Credit Suisse to Pay $29M in 'Toxic' Mortgages Case

Credit Suisse has agreed to pay more than $29 million to resolve a U.S. regulator's claims that it sold toxic mortgage-backed securities to credit unions that later failed, according to court papers filed on Thursday.

The deal, disclosed in a filing in federal court in Manhattan, resolves one of several lawsuits by the National Credit Union Administration against banks over their sale of mortgage-backed securities before the 2008 financial crisis.

The Credit Suisse logo is seen at the headquarters in downtown Milan
The Credit Suisse logo is seen at the headquarters in downtown Milan, Italy, March 9, 2016. REUTERS/Stefano Rellandini

The deal boosts to more than $2.5 billion the amount the NCUA has recovered from banks through lawsuits it began filing in 2011, the U.S. regulator said.

NCUA Board Chairman Debbie Matz said in a statement the regulator would "continue to aggressively pursue recoveries against Wall Street firms that contributed to the corporate crisis."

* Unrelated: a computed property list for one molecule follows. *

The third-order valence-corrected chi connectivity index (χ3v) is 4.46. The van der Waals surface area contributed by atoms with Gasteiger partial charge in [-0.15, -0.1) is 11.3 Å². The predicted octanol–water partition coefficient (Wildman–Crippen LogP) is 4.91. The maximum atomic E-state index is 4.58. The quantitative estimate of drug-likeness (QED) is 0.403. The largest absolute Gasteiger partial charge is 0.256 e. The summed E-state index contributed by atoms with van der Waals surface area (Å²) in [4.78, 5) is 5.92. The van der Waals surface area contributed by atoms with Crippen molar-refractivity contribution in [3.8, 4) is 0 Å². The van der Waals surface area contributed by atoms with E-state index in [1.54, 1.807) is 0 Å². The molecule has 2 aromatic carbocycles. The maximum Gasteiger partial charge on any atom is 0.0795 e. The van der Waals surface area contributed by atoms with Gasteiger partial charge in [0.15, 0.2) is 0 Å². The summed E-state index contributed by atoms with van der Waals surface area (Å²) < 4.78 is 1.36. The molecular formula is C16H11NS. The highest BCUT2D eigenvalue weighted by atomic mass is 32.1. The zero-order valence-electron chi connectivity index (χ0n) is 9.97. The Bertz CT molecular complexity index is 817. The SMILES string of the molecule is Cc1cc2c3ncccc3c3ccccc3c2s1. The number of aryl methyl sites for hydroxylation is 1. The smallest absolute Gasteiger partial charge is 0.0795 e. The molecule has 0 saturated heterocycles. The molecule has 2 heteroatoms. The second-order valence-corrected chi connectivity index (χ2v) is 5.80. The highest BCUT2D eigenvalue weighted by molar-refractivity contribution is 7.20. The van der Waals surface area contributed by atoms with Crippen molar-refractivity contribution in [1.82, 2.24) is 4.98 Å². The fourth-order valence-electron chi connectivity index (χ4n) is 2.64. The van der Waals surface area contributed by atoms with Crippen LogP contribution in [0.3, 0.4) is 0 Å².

A spokesman for Credit Suisse declined to comment.

The court filing, which described an offer of judgment in the case, said it would not have any effect on a separate but similar lawsuit by the NCUA against Credit Suisse pending in Kansas.

The lawsuit subject to the deal centered on mortgage-backed securities underwritten and sold by UBS that Southwest Corporate Federal Credit Union and Members United Corporate Federal Credit Union bought for more than $228.8 million from 2006 to 2007.

The NCUA, which filed the lawsuit in 2013 on behalf of the failed credit unions, alleged that the securities' offering documents contained untrue statements that the loans were originated in accordance with underwriting guidelines.

The NCUA alleged that in reality, the loans' originators had "systematically abandoned the stated underwriting guidelines" described in the offering documents.